Fellini e Pasolini
Fellini and Pasolini

The topos become sites of the mind, coordinates of thought. They become places that elude any concrete connotation , any reality. They are incorporated and assimilated into the specific category of  “pasolinian places”. Places where life burns like summer days . Between villages and “marane” life shows its harder face as the gaze of the poet wanders and investigates searching for that purity and genuine force of things, depriving the places of each monumentality and of each stylistic, as he explores with mind and heart the degradation of the suburbs, the empty spaces of the waste countryside, a paradigm of a bitter truth.
Pasolini, for philosophical and ideological coherence, for revenge against the world, perhaps even for a pulse between heroism and self-injury, looked into the abyss, and, inevitably, he was attracted and absorbed.

Pasolini, Borgata Quarticciolo (Roma, 1960)
Pasolini, Borgata Quarticciolo (Roma, 1960)

The poet suffers the conflict between the residues of a Catholic and bourgeois culture treated against his will and the will to deny it, by restructuring its horizon , the art world and human lives. For this nude desire, Pasolini chose as the ideal icon a dark mirror, the ruin, the crumbling house, the spaces not reached by the concrete of the city. And this is the rough essence in which Pasolini moves his characters and his stories. Pasolini wrote : “I love life so fiercely, so desperately, that nothing good can come of it. And I believe that this ferocity, this desperation will bring me to the end. I love the sun, the grass and youth. The love for life has become for me vice worst than cocaine. I devoured my existence with an insatiable appetite.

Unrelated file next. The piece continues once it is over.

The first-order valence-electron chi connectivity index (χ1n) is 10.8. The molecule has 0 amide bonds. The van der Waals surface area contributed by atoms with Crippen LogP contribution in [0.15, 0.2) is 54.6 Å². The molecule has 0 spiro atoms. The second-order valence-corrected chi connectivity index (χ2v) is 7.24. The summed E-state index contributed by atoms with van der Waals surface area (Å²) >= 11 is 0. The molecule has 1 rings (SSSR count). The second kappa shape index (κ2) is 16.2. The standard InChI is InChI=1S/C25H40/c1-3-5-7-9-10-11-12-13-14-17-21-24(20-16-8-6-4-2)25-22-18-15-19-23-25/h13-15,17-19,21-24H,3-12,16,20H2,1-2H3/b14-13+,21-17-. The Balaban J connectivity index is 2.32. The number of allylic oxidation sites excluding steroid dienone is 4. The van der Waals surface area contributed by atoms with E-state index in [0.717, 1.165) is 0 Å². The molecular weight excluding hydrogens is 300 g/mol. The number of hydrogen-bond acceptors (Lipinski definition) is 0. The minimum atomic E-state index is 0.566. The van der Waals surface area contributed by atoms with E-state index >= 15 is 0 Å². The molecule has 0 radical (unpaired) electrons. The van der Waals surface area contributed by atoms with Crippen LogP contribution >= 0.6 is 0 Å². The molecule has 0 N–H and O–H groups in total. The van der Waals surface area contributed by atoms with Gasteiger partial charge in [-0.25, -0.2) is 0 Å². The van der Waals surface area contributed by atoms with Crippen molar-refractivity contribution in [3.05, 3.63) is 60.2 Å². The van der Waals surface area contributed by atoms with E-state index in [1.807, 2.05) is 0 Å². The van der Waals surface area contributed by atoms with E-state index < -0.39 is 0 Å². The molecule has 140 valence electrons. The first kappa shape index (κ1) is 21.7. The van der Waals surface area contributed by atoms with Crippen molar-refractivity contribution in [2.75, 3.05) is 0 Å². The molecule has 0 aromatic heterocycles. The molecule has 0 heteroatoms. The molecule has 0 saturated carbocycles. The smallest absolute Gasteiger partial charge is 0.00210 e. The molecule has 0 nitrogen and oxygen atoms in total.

And more:
I am outrageous; to the extent that I tend a rope – or better, an umbilical cord – between sacred and profane”.